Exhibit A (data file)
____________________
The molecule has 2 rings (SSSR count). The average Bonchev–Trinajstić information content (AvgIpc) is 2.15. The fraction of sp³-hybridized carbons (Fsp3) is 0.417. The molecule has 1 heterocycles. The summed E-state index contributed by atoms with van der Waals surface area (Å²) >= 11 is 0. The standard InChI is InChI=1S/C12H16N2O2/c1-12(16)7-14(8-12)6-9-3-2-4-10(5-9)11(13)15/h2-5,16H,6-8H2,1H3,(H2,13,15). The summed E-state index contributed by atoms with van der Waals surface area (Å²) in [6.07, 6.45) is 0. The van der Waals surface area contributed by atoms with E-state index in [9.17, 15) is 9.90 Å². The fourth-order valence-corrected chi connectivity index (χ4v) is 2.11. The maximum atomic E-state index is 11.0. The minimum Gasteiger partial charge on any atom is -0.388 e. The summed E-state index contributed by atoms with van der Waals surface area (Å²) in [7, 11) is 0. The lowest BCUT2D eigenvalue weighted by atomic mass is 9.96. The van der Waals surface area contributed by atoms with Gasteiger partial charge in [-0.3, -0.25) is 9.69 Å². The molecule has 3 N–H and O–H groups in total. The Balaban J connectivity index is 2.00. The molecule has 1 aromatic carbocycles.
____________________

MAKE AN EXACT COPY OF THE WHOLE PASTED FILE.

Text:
The molecule has 2 rings (SSSR count). The average Bonchev–Trinajstić information content (AvgIpc) is 2.15. The fraction of sp³-hybridized carbons (Fsp3) is 0.417. The molecule has 1 heterocycles. The summed E-state index contributed by atoms with van der Waals surface area (Å²) >= 11 is 0. The standard InChI is InChI=1S/C12H16N2O2/c1-12(16)7-14(8-12)6-9-3-2-4-10(5-9)11(13)15/h2-5,16H,6-8H2,1H3,(H2,13,15). The summed E-state index contributed by atoms with van der Waals surface area (Å²) in [6.07, 6.45) is 0. The van der Waals surface area contributed by atoms with E-state index in [9.17, 15) is 9.90 Å². The fourth-order valence-corrected chi connectivity index (χ4v) is 2.11. The maximum atomic E-state index is 11.0. The minimum Gasteiger partial charge on any atom is -0.388 e. The summed E-state index contributed by atoms with van der Waals surface area (Å²) in [7, 11) is 0. The lowest BCUT2D eigenvalue weighted by atomic mass is 9.96. The van der Waals surface area contributed by atoms with Gasteiger partial charge in [-0.3, -0.25) is 9.69 Å². The molecule has 3 N–H and O–H groups in total. The Balaban J connectivity index is 2.00. The molecule has 1 aromatic carbocycles.